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The family of Roald Dahl, who penned the children’s classics “Matilda” and “James and the Giant Peach,” has quietly apologized for the late writer’s “prejudiced” anti-Semitic comments.
Dahl, who died at age 74 in 1990, had made offensive declarations in several interviews, including a 1983 interview with The New Statesman, reports The Sunday Times of London.
“There is a trait in the Jewish character that does provoke animosity, maybe it’s a kind of lack of generosity towards non-Jews. I mean, there’s always a reason why anti-anything crops up anywhere,” Dahl said. “Even a stinker like Hitler didn’t just pick on them for no reason.”
In 1990, Dahl told The Independent: “I’m certainly anti-Israeli and I’ve become anti-Semitic in as much as that you get a Jewish person in another country like England strongly supporting Zionism.”
Even some of Dahl’s characters are considered anti-Semitic portrayals, including the large-nosed child snatcher he added in his screenplay of Ian Fleming’s classic “Chitty Chitty Bang Bang.”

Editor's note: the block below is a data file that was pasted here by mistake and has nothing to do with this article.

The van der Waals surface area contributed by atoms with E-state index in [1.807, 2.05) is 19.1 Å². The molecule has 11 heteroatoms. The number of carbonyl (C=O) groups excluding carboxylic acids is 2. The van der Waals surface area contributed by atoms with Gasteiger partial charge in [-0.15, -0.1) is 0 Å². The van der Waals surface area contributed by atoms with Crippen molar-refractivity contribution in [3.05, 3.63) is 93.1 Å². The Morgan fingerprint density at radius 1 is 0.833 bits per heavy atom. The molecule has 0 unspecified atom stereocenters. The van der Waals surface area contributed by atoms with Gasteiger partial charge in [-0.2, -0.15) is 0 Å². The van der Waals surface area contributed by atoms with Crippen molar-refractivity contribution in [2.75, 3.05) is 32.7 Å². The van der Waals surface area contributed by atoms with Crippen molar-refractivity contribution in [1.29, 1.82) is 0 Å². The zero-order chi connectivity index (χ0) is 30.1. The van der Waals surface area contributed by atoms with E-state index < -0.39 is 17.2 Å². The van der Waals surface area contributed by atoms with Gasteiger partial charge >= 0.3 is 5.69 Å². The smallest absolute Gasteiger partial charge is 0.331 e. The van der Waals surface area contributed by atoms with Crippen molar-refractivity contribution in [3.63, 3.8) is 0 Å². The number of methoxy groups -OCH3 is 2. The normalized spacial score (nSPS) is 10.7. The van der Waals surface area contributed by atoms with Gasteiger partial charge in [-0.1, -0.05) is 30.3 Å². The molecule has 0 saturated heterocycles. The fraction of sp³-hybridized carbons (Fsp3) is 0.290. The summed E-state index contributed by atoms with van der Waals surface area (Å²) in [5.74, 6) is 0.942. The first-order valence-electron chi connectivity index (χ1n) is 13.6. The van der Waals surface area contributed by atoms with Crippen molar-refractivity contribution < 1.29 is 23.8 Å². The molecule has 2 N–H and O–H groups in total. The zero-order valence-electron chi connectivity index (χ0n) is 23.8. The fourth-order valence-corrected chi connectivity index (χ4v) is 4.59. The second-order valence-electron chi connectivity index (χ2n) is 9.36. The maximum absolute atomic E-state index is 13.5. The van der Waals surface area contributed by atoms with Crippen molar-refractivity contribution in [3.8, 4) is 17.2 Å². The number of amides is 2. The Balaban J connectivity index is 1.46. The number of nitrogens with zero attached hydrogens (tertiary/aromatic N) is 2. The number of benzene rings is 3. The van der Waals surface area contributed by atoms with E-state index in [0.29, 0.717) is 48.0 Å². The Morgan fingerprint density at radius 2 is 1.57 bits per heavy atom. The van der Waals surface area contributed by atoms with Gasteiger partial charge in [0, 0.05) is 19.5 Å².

Dahl’s relatives posted their apology on the author’s website. The statement isn’t dated and wasn’t sent to any Jewish groups or promoted publicly.
“The Dahl family and the Roald Dahl Story Company deeply apologise [sic] for the lasting and understandable hurt caused by some of Roald Dahl’s statements. Those prejudiced remarks are incomprehensible to us and stand in marked contrast to the man we knew…,” the apology reads. “We hope that, just as he did at his best, at his absolute worst, Roald Dahl can help remind us of the lasting impact of words.”
In a statement to the Sunday Times, the family members acknowledged both their love for Dahl and the pain he caused.
“Apologising [sic] for the words of a much-loved grandparent is a challenging thing to do, but made more difficult when the words are so hurtful to an entire community. We loved Roald, but we passionately disagree with his anti-Semitic comments….These comments do not reflect what we see in his work – a desire for the acceptance of everyone equally – and were entirely unacceptable. We are truly sorry.”